The instructor was short, and while not particularly slender she was by no means overweight, yet she exuded a precocious self-confidence that was positively buoyant; of more importance and certainly more to the point, he thought she was sexy, conscientiously sexy, like she enjoyed projecting authority through the overt appearance of sexuality – and that made her a very rare bird indeed. She walked to the podium before the class and laid out her materials on the adjoining table – slowly, quietly, her every move exuding a gentle mirth – then she picked up a marker and walked over to the whiteboard.

‘Sinn August-dottir; District Attorney’s Office; Law of Search and Seizure I.’ Her words on the board, like her persona, were carefully structured and precise; the lettering and punctuation left by her fine-boned hand was clipped and neat, and full of latent purpose. At first all Krül-son noticed was the curve of her hips and legs, but soon the wedding band on the third finger of her left hand caught his attention, yet after a moment his eyes wandered back over her exciting lines.

She turned to the class but looked right at Aurelius Krül-son, then she nodded at him, and smiled.

‘Well, all she can do is try,’ he said to himself, then he looked up slightly, looked up at one of the surveillance cameras in the ceiling and smiled.


© 2009-2016 | Adrian Leverkühn | abw | adrianleverkü | this is a work of speculative fiction, and no persons depicted herein, oh…yada-yada-yada. Well, you get the point, I reckon. The two images are by William-Adolphe Bouguereau.

Anyway, hope you enjoyed the journey.

2 thoughts on “BlackWatch

  1. A little piece of trivia: the Japanese internment camp in Southern Idaho (there was a work camp up North in the mountains outside of Kooskia) was in what is now a ghost town called Hunt.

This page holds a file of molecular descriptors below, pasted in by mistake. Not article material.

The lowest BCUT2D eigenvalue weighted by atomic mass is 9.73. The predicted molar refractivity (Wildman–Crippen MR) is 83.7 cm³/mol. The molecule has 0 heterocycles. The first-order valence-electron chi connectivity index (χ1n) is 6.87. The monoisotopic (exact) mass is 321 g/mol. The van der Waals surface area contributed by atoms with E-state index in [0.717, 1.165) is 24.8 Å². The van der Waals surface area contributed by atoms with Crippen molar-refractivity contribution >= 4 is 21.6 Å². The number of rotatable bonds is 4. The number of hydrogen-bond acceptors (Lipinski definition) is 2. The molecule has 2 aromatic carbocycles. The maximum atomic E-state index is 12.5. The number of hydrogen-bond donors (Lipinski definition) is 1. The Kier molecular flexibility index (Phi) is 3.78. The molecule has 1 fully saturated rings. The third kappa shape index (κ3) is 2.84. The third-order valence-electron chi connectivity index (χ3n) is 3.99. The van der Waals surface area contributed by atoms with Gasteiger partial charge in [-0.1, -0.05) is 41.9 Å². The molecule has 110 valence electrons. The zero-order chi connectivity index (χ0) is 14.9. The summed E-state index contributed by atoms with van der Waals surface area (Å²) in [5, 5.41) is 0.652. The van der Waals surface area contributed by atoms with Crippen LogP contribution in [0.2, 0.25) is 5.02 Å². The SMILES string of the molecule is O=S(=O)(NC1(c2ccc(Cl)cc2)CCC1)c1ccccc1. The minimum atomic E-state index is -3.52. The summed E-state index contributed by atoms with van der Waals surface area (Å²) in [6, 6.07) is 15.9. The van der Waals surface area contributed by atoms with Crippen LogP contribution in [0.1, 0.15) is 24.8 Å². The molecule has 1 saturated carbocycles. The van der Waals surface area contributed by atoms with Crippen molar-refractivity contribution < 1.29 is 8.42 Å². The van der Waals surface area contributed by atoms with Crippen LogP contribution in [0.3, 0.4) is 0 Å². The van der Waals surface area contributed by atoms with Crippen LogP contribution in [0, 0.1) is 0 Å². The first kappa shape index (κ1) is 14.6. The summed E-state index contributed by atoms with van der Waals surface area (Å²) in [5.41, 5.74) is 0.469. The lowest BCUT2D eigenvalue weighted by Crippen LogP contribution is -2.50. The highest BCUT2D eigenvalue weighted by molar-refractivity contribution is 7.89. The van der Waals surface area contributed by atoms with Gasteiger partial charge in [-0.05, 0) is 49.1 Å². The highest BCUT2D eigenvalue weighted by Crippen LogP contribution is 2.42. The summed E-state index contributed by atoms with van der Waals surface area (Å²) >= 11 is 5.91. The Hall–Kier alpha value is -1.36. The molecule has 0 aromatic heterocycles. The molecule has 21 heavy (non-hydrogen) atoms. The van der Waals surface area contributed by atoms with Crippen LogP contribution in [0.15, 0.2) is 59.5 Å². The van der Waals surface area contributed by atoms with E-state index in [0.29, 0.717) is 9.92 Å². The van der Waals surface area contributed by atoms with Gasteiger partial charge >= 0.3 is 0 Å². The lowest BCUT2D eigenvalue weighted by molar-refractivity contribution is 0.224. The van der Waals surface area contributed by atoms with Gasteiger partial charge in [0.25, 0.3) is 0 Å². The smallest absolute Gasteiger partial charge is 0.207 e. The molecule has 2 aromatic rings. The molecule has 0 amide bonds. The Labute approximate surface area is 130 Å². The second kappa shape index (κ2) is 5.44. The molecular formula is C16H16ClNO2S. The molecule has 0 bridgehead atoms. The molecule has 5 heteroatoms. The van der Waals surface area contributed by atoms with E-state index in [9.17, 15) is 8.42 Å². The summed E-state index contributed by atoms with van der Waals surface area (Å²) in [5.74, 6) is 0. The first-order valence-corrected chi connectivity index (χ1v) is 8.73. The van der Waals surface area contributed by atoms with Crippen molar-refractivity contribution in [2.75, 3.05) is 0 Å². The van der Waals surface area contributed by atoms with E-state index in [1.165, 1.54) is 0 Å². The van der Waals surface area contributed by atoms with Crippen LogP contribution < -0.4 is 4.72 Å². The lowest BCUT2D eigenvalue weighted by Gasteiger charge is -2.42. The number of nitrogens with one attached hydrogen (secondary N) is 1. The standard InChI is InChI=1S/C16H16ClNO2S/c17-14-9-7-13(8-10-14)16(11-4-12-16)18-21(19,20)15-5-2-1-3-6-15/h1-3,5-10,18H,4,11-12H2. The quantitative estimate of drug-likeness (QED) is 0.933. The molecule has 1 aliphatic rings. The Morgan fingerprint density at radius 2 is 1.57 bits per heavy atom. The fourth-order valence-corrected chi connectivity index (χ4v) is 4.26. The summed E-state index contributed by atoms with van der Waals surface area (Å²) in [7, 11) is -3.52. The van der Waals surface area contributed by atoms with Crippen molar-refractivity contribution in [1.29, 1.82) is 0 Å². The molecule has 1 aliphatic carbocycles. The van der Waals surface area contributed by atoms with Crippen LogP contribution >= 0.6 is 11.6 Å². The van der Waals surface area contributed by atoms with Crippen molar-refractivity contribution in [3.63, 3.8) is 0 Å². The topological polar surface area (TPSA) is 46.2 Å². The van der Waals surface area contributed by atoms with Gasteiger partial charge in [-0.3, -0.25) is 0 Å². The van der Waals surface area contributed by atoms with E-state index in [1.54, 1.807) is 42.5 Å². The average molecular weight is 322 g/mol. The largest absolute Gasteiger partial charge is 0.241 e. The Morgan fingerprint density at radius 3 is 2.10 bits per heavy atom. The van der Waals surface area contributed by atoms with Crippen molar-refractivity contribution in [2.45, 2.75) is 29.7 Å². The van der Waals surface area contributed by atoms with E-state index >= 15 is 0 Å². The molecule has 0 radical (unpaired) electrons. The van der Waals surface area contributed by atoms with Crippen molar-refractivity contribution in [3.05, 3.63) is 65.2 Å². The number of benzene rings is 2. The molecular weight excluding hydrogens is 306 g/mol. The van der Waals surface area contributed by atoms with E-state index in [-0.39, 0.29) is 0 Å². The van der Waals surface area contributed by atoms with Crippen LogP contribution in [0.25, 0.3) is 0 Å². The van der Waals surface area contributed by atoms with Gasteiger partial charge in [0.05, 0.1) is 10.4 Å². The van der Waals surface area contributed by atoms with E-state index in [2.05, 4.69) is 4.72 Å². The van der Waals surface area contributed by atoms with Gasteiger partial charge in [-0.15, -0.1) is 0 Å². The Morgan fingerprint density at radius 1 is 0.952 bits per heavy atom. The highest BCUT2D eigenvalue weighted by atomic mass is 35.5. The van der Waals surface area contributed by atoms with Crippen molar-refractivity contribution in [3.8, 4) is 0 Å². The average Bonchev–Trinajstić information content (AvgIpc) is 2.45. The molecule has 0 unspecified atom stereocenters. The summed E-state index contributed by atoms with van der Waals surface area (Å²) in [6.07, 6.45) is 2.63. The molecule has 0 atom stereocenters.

Hunt was North of Eden.
    Gun turrets surrounded the camp. The only way out was to sign on as farm labor. Essentially as an indentured servant. Would the term, cast in, be appropriate?
    A camp for German and Italian POW’s was a few miles down the road. Those prisoners were given passes to travel un-escorted to and from their quarters (unguarded apartments) and granted work privileges at their own discretion. Several worked as clerks in retail shops receiving full wages.
    The cruellest cut was the boundary drawn to delineate the interior of our continent. Japanese who lived in communities in Idaho before Dec. 7, did not have to be “removed” and stayed in their own homes, continuing to work at their own jobs. Several had large farms and instead of hiring migrant laborers they offered work to internees. That of course came with mixed emotions because the adult male could leave camp to live on the farm of a local Japanese family, while their own family members had to stay in Hunt behind barbed wire.
    I’ve visited several of the camps including Topaz, Manzanar, and Hunt. I have also attended “reunions”. The evening gatherings during which former residents share their memories can be quite poignant. The 2nd and 3rd generation family members along for the trip often hear details for the first time in those fireside chats and on the bus rides.


  2. RB: Can’t remember the details off the top of my head, but an anthropologist at UCLA, last name Parks if memory serves (it doesn’t often these days), was essentially ordered by the War Department and the White House to draw up lists of Japanese Americans – in the summer of 1941 – so well before Pearl Harbor. That’s often been pointed out as meaning FDR knew of Japanese plans almost a year ahead of time; I find it plausible someone may have considered the implications of an invasion then, but actual foreknowledge? That would be quite a leap, on that evidence alone, anyway.
    I walked the Manzanar facility in the early 70s, and have been to almost every NAZI camp that still exists, or existed in the 70s-90s. There’s a feeling about all pf them. A sadness, and a recognition of how human beings can fail one another in so many ways, that lingers long after you leave.
    But more on that in the next post.